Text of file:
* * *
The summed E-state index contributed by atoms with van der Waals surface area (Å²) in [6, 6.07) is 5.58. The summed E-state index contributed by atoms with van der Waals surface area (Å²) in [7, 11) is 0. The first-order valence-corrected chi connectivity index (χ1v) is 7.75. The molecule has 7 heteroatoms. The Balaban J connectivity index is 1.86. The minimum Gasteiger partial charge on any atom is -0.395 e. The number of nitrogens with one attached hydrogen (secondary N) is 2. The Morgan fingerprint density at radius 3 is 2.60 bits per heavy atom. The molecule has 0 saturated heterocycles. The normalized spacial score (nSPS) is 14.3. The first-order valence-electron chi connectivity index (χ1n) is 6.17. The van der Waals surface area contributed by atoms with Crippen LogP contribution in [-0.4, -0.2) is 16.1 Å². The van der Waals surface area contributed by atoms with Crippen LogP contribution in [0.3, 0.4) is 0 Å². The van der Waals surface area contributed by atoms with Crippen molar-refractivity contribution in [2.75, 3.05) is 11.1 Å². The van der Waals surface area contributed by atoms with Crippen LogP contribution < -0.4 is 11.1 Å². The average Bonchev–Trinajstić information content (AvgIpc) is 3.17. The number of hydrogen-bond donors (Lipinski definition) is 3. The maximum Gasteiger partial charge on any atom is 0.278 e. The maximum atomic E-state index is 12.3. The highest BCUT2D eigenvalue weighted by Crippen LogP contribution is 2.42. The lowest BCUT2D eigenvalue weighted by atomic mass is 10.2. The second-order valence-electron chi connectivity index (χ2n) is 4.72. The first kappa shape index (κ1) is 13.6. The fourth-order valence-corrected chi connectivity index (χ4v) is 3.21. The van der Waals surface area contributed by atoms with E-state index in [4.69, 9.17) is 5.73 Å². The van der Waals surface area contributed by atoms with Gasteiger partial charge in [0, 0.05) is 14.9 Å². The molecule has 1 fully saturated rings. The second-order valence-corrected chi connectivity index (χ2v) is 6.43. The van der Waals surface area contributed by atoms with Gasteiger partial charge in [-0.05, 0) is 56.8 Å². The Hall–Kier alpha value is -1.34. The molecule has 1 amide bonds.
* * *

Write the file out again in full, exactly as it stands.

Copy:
The summed E-state index contributed by atoms with van der Waals surface area (Å²) in [6, 6.07) is 5.58. The summed E-state index contributed by atoms with van der Waals surface area (Å²) in [7, 11) is 0. The first-order valence-corrected chi connectivity index (χ1v) is 7.75. The molecule has 7 heteroatoms. The Balaban J connectivity index is 1.86. The minimum Gasteiger partial charge on any atom is -0.395 e. The number of nitrogens with one attached hydrogen (secondary N) is 2. The Morgan fingerprint density at radius 3 is 2.60 bits per heavy atom. The molecule has 0 saturated heterocycles. The normalized spacial score (nSPS) is 14.3. The first-order valence-electron chi connectivity index (χ1n) is 6.17. The van der Waals surface area contributed by atoms with Crippen LogP contribution in [-0.4, -0.2) is 16.1 Å². The van der Waals surface area contributed by atoms with Crippen LogP contribution in [0.3, 0.4) is 0 Å². The van der Waals surface area contributed by atoms with Crippen molar-refractivity contribution in [2.75, 3.05) is 11.1 Å². The van der Waals surface area contributed by atoms with Crippen LogP contribution < -0.4 is 11.1 Å². The average Bonchev–Trinajstić information content (AvgIpc) is 3.17. The number of hydrogen-bond donors (Lipinski definition) is 3. The maximum Gasteiger partial charge on any atom is 0.278 e. The maximum atomic E-state index is 12.3. The highest BCUT2D eigenvalue weighted by Crippen LogP contribution is 2.42. The lowest BCUT2D eigenvalue weighted by atomic mass is 10.2. The second-order valence-electron chi connectivity index (χ2n) is 4.72. The first kappa shape index (κ1) is 13.6. The fourth-order valence-corrected chi connectivity index (χ4v) is 3.21. The van der Waals surface area contributed by atoms with E-state index in [4.69, 9.17) is 5.73 Å². The van der Waals surface area contributed by atoms with Gasteiger partial charge in [0, 0.05) is 14.9 Å². The molecule has 1 fully saturated rings. The second-order valence-corrected chi connectivity index (χ2v) is 6.43. The van der Waals surface area contributed by atoms with Gasteiger partial charge in [-0.05, 0) is 56.8 Å². The Hall–Kier alpha value is -1.34. The molecule has 1 amide bonds.